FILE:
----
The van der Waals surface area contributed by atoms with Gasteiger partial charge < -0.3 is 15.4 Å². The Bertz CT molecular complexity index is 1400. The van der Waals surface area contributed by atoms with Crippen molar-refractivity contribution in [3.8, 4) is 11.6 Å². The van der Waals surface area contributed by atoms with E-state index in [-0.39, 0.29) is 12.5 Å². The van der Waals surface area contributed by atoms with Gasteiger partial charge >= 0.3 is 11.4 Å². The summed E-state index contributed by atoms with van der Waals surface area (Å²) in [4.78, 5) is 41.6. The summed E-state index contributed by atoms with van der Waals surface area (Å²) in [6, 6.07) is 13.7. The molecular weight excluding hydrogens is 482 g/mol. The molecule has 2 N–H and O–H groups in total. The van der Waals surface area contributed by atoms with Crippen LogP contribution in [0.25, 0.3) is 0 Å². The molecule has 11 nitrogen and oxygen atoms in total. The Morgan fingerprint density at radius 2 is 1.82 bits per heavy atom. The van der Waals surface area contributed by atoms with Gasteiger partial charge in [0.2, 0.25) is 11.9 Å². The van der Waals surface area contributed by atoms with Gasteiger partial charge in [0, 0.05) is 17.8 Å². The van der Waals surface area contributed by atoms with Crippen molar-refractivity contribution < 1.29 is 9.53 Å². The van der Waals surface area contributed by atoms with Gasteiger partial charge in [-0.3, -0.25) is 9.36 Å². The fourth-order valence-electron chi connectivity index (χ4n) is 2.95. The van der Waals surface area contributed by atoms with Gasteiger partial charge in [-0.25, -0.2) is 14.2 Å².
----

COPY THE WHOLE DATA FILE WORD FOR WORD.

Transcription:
The van der Waals surface area contributed by atoms with Gasteiger partial charge < -0.3 is 15.4 Å². The Bertz CT molecular complexity index is 1400. The van der Waals surface area contributed by atoms with Crippen molar-refractivity contribution in [3.8, 4) is 11.6 Å². The van der Waals surface area contributed by atoms with E-state index in [-0.39, 0.29) is 12.5 Å². The van der Waals surface area contributed by atoms with Gasteiger partial charge >= 0.3 is 11.4 Å². The summed E-state index contributed by atoms with van der Waals surface area (Å²) in [4.78, 5) is 41.6. The summed E-state index contributed by atoms with van der Waals surface area (Å²) in [6, 6.07) is 13.7. The molecular weight excluding hydrogens is 482 g/mol. The molecule has 2 N–H and O–H groups in total. The van der Waals surface area contributed by atoms with Crippen LogP contribution in [0.25, 0.3) is 0 Å². The molecule has 11 nitrogen and oxygen atoms in total. The Morgan fingerprint density at radius 2 is 1.82 bits per heavy atom. The van der Waals surface area contributed by atoms with Gasteiger partial charge in [0.2, 0.25) is 11.9 Å². The van der Waals surface area contributed by atoms with Gasteiger partial charge in [0, 0.05) is 17.8 Å². The van der Waals surface area contributed by atoms with Crippen molar-refractivity contribution < 1.29 is 9.53 Å². The van der Waals surface area contributed by atoms with Gasteiger partial charge in [-0.3, -0.25) is 9.36 Å². The fourth-order valence-electron chi connectivity index (χ4n) is 2.95. The van der Waals surface area contributed by atoms with Gasteiger partial charge in [-0.25, -0.2) is 14.2 Å².